Cows Make PETA Sad
This article is being posted here with permission of the author, Sean Carter.
Sean Carter is a lawyer, comedian, public speaker
and the author of
He can be reached at http://www.lawpsided.com.
Did I lose you with that one? If you are one of the millions of Americans working two jobs, selling Amway and committing an occasional armed robbery to make ends meet, then you undoubtedly disagree with this last statement. Nevertheless, it's true.
Although you may only get 1 hour of leisure time per decade, other Americans have nothing but time on their hands. How else would you explain an organization like PETA, People with Entirely Too much Access to free time?
According to their website, ihaveallthetimeintheworld.com, PETA and its members are committed to ensuring the humane treatment of animals. On its face, this seems like a perfectly useful pursuit of time. After all, the humane treatment of animals would only be opposed by someone who owns a slaughterhouse, a fur trapping business or, in my case, a dictionary.
According to Webster's Pocket Dictionary, "humane" means "pertaining to human values." In my equine view, it makes about as much sense to apply human values to animals as it does to apply for a mortgage if your credit is anything like mine.
I hate to be the one to break the news to PETA but animals are not humans. If animals were human, they'd all be out working two or three jobs instead of just hoofing around all day hoping for "humane" treatment.
More importantly, humane treatment leaves a lot to be desired anyway. If animals had a clear vision of what we do to ourselves in the name of nationalism, religion and matrimony, they would want no part of "humane" treatment.
Obviously, PETA disagrees with me. Therefore, they continue to fight on behalf of animals for the rights to life, liberty and the pursuit of a decent credit limit.
Amongst PETA's current adversaries are Ringling Bros. and Barnum & Bailey Circus, the animal trainer, Jack Hanna, and thousands of pet shop owners. And the latest enemy in this never-ending battle is the California Milk Advisory Board (CMAB).
CMAB is an association of California dairy farmers, which currently promotes its members through the use of a very imaginative "Happy Cow" campaign. In advertisements, "Happy Cows" talk, sing and dance about the praises of being a dairy cow in California.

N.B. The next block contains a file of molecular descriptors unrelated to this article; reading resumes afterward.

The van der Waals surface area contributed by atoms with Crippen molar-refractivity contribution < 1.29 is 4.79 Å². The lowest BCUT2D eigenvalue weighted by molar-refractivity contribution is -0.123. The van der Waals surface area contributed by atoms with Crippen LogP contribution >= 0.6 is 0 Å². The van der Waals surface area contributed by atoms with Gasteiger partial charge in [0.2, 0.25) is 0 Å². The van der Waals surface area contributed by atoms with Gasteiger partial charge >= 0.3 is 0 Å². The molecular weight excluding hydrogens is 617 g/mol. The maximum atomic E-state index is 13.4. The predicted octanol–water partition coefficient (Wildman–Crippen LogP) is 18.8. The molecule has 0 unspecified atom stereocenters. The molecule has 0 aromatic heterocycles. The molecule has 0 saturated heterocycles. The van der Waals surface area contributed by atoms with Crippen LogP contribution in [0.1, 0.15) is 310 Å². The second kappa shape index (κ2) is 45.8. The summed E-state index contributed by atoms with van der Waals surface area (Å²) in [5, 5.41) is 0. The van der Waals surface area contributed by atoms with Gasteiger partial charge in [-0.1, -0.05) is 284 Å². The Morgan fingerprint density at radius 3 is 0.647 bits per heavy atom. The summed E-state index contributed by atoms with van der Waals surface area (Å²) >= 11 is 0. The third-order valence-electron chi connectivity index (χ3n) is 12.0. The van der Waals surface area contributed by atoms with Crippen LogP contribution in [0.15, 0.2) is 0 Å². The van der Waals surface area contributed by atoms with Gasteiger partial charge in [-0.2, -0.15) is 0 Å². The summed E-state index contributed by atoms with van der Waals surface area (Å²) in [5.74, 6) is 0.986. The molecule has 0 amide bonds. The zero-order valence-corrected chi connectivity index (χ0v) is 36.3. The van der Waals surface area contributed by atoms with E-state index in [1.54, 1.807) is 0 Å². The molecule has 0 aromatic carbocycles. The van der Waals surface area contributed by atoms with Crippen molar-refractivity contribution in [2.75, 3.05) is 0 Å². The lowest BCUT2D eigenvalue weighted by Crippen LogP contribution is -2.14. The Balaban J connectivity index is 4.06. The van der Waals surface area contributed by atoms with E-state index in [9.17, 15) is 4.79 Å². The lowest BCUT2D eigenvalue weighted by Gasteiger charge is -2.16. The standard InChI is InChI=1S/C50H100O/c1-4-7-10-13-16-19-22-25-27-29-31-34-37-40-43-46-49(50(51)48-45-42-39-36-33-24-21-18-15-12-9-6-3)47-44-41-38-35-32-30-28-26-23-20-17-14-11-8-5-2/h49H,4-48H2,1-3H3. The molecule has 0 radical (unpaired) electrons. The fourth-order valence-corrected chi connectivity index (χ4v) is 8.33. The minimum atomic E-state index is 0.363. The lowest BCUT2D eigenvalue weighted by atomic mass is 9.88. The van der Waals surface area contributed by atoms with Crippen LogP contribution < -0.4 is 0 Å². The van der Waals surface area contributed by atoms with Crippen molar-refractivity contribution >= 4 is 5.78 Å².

On April 30th, PETA filed a complaint against CMAB with the Federal Trade Commission for deceptive advertising. According to PETA, cows don't really talk, sing and dance (at least, not always) and therefore, the ads are deceptive to consumers.
You just can't trust anyone anymore. I have seen these commercials on a number of occasions and never once considered the fact that I was being duped. After all, if you can't trust a television advertiser to give you a realistic portrayal of actual events, who can you trust? What's next? Are we going to discover that Keebler Cookies are not actually made by little elves? Say it isn't so!
PETA is claiming that the commercials are deceptive because conditions for cows are not better in California than in other places, and perhaps, actually worse. Under FTC guidelines, an ad is deceptive if "there is a misrepresentation, omission or other practice, that misleads the consumer." PETA claims that these ads mislead conscientious and compassionate consumers into believing that California cows are being treated better than other cows and therefore, these consumers are buying California dairy products to support the "good guys."
For the record, I am not making this up! PETA actually believes that consumers are more concerned about the condition of the cows that produce their milk than they are about whether the milk tastes good, is fresh or more importantly, is on sale this week.
As usual, PETA's grasp on reality in this case is about as firm as Rosie O'Donnell's thighs. Perhaps I'm not the typical consumer (i.e. I can read most of the food labels) but my number one concern when buying animal products is not how they are made. If that were the case, I would never buy sausage, hot dogs or chicken "nuggets."
Besides, the FTC has long recognized that not all claims made by advertisers are true. In fact, the FTC allows for a certain amount of "puffing" in the sale of products. And, obviously, PETA allows for a certain amount of "puffing" from its members. However, perhaps PETA members should start puffing something a little less potent.
Of course, I am not being completely fair to PETA. In fact, I should literally
applaud their efforts to ameliorate the suffering of animals and make
this world a better place. And I would do just that but right now, I'm
off to my night job.